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Cody Caves Provincial Park
About This Park
Cody Caves is a unique provincial park located in the Selkirk Mountains above Ainsworth Hot Springs. In the Cody Caves System, an underground stream flows for over a kilometre through ancient limestone.
Know Before You Go
- Care must be taken while driving on the narrow access road. Please read information signs at the highway turnoff before driving the access road.
- Bring your own water; potable water is not available in the park.
Cody Caves Provincial Park can be reached by following a narrow forest road that leaves the left side of Highway 31 at a small gravel pit 3 km. north of Ainsworth. The road is approximately 10 km long and is passable during July and August for two wheel drive vehicles with moderate to high clearance. At other times of year, there may be industrial traffic. Please contact the Park Tour Operator for details. Proceed past the houses and follow the main road marked with directional arrows until the parking area and Cody Caves trail sign. The caves are 0.8 km. (about 20 minutes) up the trail. The access road is unsuitable for large motorhomes, vehicles pulling trailers or vehicles with low ground clearance.
Nature and Culture
- History: In the early 1890s slopes above Ainsworth were frequented by hopeful prospectors looking for silver. One of these men, Henry Cody, discovered the Cody Caves. Later, in 1899, the caves were the subject of a short story written by Roger Pocock for “Argosy” magazine entitled “The Noble Five”. This story described a cave whose inner chambers were walled with gold ore. The caves then grew in popularity and were visited by many locals and curious individuals including, in 1908, the governor General of Canada, Earl Grey. Though they are not walled with gold, the caves do contain an impressive display of calcite formations that can be seen in many areas of the approximately 800 metres of explorable passage. These formations are extremely old and have been growing at an average rate of about one cubic centimetre a century. The cave itself began formation when limestone beds laid down almost 600 million years ago were thrust upward by mountain building forces that occurred around 170 million years ago. Although the Cody Caves are almost unimaginably old and carved from solid rock, they are exceptionally fragile and can be irreparably damaged in seconds. In fact the caves have probably experienced more change in the 90 years since their discovery than in the previous 9,000.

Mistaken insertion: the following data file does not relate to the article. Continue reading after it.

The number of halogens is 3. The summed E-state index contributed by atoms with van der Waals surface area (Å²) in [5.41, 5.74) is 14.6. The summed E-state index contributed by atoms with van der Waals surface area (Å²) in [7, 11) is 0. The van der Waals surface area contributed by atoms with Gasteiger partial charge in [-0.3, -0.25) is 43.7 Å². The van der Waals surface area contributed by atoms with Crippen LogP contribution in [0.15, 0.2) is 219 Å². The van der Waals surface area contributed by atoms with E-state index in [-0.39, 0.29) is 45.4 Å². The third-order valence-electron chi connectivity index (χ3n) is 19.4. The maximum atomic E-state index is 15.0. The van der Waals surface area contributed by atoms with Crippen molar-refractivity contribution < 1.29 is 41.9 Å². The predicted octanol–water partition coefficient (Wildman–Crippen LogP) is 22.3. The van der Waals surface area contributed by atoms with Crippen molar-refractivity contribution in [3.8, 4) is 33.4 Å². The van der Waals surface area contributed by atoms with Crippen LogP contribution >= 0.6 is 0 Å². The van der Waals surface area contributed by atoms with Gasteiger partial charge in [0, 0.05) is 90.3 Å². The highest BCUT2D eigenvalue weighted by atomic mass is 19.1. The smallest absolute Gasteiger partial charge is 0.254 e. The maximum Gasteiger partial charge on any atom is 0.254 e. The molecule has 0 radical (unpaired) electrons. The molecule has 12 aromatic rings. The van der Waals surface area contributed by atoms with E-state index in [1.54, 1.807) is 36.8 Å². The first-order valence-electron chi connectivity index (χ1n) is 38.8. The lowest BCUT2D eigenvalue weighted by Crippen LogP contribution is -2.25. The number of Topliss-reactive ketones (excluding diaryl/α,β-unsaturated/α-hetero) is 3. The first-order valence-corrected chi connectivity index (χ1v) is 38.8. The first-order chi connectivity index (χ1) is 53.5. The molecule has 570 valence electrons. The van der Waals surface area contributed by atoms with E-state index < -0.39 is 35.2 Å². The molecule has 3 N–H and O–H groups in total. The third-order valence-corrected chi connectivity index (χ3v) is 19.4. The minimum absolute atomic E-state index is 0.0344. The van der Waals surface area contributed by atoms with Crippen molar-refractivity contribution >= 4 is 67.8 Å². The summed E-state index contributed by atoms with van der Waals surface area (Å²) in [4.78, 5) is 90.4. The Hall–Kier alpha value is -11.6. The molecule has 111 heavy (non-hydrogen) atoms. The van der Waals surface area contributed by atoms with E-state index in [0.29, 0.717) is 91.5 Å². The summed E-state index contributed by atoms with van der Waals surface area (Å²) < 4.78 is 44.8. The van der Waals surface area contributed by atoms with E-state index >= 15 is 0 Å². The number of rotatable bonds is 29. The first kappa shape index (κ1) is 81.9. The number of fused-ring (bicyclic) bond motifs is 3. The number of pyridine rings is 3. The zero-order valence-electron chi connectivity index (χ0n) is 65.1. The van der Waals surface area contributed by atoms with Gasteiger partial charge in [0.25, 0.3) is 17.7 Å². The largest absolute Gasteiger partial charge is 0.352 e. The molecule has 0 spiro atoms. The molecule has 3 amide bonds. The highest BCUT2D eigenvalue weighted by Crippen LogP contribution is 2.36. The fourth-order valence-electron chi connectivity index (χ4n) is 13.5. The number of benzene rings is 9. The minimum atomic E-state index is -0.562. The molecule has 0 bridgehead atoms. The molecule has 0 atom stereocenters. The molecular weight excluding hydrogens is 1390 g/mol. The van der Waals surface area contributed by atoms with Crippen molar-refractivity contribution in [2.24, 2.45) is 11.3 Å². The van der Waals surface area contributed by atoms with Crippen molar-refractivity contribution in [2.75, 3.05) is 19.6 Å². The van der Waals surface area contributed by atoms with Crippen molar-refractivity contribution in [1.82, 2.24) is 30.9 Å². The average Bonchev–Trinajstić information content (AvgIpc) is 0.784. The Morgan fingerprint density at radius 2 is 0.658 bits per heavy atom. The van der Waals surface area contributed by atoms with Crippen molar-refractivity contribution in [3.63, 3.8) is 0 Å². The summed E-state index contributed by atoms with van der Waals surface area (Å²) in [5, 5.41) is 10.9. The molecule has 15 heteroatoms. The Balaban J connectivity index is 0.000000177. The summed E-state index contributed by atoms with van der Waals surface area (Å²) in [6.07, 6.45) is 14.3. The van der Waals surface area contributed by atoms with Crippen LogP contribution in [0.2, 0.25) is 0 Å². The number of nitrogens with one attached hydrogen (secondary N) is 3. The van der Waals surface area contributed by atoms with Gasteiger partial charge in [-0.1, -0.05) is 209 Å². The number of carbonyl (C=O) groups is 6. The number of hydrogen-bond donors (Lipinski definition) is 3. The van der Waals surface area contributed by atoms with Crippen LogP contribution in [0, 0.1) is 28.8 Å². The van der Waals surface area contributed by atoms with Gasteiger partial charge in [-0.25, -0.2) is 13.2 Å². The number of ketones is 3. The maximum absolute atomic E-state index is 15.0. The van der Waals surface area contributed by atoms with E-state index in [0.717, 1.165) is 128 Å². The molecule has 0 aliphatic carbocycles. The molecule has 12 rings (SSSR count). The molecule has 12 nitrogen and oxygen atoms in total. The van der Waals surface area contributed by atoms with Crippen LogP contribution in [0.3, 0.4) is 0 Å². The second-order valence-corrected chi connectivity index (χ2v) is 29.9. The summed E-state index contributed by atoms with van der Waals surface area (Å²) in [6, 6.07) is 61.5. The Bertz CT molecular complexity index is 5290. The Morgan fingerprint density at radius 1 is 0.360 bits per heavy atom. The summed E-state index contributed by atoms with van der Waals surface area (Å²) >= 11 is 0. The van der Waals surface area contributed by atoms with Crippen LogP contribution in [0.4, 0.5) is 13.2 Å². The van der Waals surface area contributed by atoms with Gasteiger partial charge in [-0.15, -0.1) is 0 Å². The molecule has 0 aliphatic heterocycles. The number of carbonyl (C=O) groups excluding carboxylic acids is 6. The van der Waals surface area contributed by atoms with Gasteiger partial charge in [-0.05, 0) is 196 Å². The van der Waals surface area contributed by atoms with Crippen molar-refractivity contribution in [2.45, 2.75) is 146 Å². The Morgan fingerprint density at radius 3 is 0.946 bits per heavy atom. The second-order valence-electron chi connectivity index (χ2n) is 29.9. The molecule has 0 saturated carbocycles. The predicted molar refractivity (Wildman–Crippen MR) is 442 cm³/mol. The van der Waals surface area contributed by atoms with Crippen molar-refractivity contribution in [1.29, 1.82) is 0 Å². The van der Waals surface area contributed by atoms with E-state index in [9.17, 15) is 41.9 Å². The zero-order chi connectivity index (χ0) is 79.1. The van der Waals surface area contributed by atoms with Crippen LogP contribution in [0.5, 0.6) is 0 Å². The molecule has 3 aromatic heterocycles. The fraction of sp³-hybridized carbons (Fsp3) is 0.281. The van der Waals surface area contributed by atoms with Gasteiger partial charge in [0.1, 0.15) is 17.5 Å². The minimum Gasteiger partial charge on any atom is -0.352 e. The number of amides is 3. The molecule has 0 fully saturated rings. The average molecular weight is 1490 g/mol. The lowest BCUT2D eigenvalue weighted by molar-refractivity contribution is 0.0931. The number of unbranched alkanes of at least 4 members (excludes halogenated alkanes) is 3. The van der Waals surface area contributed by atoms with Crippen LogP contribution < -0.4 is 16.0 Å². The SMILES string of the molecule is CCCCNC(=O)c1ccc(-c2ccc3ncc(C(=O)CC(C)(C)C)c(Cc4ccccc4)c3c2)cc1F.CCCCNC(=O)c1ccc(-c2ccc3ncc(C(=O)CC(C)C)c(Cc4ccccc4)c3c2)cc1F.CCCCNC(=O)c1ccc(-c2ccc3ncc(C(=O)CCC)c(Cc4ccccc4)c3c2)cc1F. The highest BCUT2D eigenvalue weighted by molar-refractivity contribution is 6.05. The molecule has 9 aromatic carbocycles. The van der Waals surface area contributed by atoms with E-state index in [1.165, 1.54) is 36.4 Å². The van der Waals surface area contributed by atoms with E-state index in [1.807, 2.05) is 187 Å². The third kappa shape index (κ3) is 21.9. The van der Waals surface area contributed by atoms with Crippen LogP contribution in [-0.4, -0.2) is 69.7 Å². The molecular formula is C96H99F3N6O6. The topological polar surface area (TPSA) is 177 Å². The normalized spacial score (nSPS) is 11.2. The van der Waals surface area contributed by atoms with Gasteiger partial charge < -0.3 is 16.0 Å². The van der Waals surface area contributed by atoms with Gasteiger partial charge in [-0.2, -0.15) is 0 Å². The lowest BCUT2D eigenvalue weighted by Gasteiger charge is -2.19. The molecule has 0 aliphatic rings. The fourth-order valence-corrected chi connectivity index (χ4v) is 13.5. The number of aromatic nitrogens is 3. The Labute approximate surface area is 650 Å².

- Conservation: Only guided cave tours for visitors’ safety and for protection of the cave’s features.
- General Wildlife, Marine & Outdoor Ethics Information
Activities Available at this Park
For public safety and cave protection, Cody Caves are gated and locked. For information on guided tours of the cave, please check Cody Cave Tours.
Bicycles must keep to roadways and cycling is available on existing forest access roads. Bicycle helmets are mandatory in British Columbia.
For your own safety and preservation of the park, obey posted signs and keep to designated trails. Shortcutting trails destroys plant life and soil structure.
Pets on Leash
Pets/Domestic animals are not permitted in the caves.
Pets are allowed in the park, but must be on a leash at all times. You are responsible for their behaviour and must dispose of their excrement. Backcountry areas are not suitable for dogs or other pets due to wildlife and the potential for problems with bears.
Facilities Available at this Park
No established day-use or picnic facilities. This park has a small day-use parking lot able to accommodate up to ten vehicles. A small shelter at the parking lot acts as a shelter to get out of the weather while waiting for party members.
Pit or Flush Toilets
This park only has pit toilets and they are situated adjacent to the parking lot.